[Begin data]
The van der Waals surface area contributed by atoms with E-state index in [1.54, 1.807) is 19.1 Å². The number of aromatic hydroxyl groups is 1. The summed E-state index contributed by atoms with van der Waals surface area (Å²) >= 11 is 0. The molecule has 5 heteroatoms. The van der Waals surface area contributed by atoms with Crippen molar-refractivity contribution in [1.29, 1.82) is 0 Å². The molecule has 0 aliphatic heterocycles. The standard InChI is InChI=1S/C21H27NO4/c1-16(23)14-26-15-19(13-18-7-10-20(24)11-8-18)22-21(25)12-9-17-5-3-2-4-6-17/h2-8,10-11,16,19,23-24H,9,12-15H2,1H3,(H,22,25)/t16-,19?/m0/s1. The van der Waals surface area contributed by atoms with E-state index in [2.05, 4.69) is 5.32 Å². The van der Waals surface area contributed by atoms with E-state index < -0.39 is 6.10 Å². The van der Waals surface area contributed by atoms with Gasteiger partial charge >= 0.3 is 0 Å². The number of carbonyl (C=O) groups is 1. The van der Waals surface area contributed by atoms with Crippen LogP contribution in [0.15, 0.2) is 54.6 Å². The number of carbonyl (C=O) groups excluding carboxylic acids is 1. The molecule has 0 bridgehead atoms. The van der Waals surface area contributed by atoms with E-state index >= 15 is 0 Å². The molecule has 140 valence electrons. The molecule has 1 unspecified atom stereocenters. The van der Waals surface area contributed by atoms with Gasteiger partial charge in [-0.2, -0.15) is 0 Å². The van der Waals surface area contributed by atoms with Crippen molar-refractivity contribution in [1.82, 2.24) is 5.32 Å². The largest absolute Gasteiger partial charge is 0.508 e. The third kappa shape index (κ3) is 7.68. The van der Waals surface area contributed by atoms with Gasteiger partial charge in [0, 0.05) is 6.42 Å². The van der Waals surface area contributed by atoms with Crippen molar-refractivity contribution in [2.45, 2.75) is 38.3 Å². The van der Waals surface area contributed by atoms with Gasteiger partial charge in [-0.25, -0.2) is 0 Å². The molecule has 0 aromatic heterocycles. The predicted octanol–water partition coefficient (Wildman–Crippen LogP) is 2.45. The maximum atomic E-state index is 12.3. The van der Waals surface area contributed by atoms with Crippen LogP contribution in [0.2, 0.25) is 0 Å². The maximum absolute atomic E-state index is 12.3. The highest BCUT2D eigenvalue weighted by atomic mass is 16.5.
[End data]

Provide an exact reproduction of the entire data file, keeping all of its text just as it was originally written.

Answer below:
The van der Waals surface area contributed by atoms with E-state index in [1.54, 1.807) is 19.1 Å². The number of aromatic hydroxyl groups is 1. The summed E-state index contributed by atoms with van der Waals surface area (Å²) >= 11 is 0. The molecule has 5 heteroatoms. The van der Waals surface area contributed by atoms with Crippen molar-refractivity contribution in [1.29, 1.82) is 0 Å². The molecule has 0 aliphatic heterocycles. The standard InChI is InChI=1S/C21H27NO4/c1-16(23)14-26-15-19(13-18-7-10-20(24)11-8-18)22-21(25)12-9-17-5-3-2-4-6-17/h2-8,10-11,16,19,23-24H,9,12-15H2,1H3,(H,22,25)/t16-,19?/m0/s1. The van der Waals surface area contributed by atoms with E-state index in [2.05, 4.69) is 5.32 Å². The van der Waals surface area contributed by atoms with E-state index < -0.39 is 6.10 Å². The van der Waals surface area contributed by atoms with Gasteiger partial charge >= 0.3 is 0 Å². The number of carbonyl (C=O) groups is 1. The van der Waals surface area contributed by atoms with Crippen LogP contribution in [0.15, 0.2) is 54.6 Å². The number of carbonyl (C=O) groups excluding carboxylic acids is 1. The molecule has 0 bridgehead atoms. The van der Waals surface area contributed by atoms with E-state index >= 15 is 0 Å². The molecule has 140 valence electrons. The molecule has 1 unspecified atom stereocenters. The van der Waals surface area contributed by atoms with Gasteiger partial charge in [-0.2, -0.15) is 0 Å². The van der Waals surface area contributed by atoms with Crippen molar-refractivity contribution in [1.82, 2.24) is 5.32 Å². The largest absolute Gasteiger partial charge is 0.508 e. The third kappa shape index (κ3) is 7.68. The van der Waals surface area contributed by atoms with Gasteiger partial charge in [0, 0.05) is 6.42 Å². The van der Waals surface area contributed by atoms with Crippen molar-refractivity contribution in [2.45, 2.75) is 38.3 Å². The van der Waals surface area contributed by atoms with Gasteiger partial charge in [-0.25, -0.2) is 0 Å². The molecule has 0 aromatic heterocycles. The predicted octanol–water partition coefficient (Wildman–Crippen LogP) is 2.45. The maximum atomic E-state index is 12.3. The van der Waals surface area contributed by atoms with Crippen LogP contribution in [0.2, 0.25) is 0 Å². The maximum absolute atomic E-state index is 12.3. The highest BCUT2D eigenvalue weighted by atomic mass is 16.5.